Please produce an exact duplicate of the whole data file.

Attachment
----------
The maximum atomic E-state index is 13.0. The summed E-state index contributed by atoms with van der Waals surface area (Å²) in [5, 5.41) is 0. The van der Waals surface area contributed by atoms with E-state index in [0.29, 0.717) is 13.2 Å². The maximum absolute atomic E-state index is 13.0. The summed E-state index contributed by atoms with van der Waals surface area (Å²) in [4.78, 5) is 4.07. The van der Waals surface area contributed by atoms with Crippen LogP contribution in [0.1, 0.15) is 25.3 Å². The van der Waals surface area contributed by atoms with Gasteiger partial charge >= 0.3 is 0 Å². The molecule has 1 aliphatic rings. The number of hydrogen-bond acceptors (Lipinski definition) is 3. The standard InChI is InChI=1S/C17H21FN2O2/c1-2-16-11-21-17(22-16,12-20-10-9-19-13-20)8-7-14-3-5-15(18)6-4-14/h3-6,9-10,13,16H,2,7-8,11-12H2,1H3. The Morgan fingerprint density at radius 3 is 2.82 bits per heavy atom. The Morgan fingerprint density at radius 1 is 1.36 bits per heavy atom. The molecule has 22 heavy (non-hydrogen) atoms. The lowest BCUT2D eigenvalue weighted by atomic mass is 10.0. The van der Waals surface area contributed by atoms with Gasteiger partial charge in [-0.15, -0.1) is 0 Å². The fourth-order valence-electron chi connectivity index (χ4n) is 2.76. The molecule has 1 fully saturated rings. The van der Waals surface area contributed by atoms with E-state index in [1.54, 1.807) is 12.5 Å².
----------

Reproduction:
The maximum atomic E-state index is 13.0. The summed E-state index contributed by atoms with van der Waals surface area (Å²) in [5, 5.41) is 0. The van der Waals surface area contributed by atoms with E-state index in [0.29, 0.717) is 13.2 Å². The maximum absolute atomic E-state index is 13.0. The summed E-state index contributed by atoms with van der Waals surface area (Å²) in [4.78, 5) is 4.07. The van der Waals surface area contributed by atoms with Crippen LogP contribution in [0.1, 0.15) is 25.3 Å². The van der Waals surface area contributed by atoms with Gasteiger partial charge >= 0.3 is 0 Å². The molecule has 1 aliphatic rings. The number of hydrogen-bond acceptors (Lipinski definition) is 3. The standard InChI is InChI=1S/C17H21FN2O2/c1-2-16-11-21-17(22-16,12-20-10-9-19-13-20)8-7-14-3-5-15(18)6-4-14/h3-6,9-10,13,16H,2,7-8,11-12H2,1H3. The Morgan fingerprint density at radius 3 is 2.82 bits per heavy atom. The Morgan fingerprint density at radius 1 is 1.36 bits per heavy atom. The molecule has 22 heavy (non-hydrogen) atoms. The lowest BCUT2D eigenvalue weighted by atomic mass is 10.0. The van der Waals surface area contributed by atoms with Gasteiger partial charge in [-0.15, -0.1) is 0 Å². The fourth-order valence-electron chi connectivity index (χ4n) is 2.76. The molecule has 1 fully saturated rings. The van der Waals surface area contributed by atoms with E-state index in [1.54, 1.807) is 12.5 Å².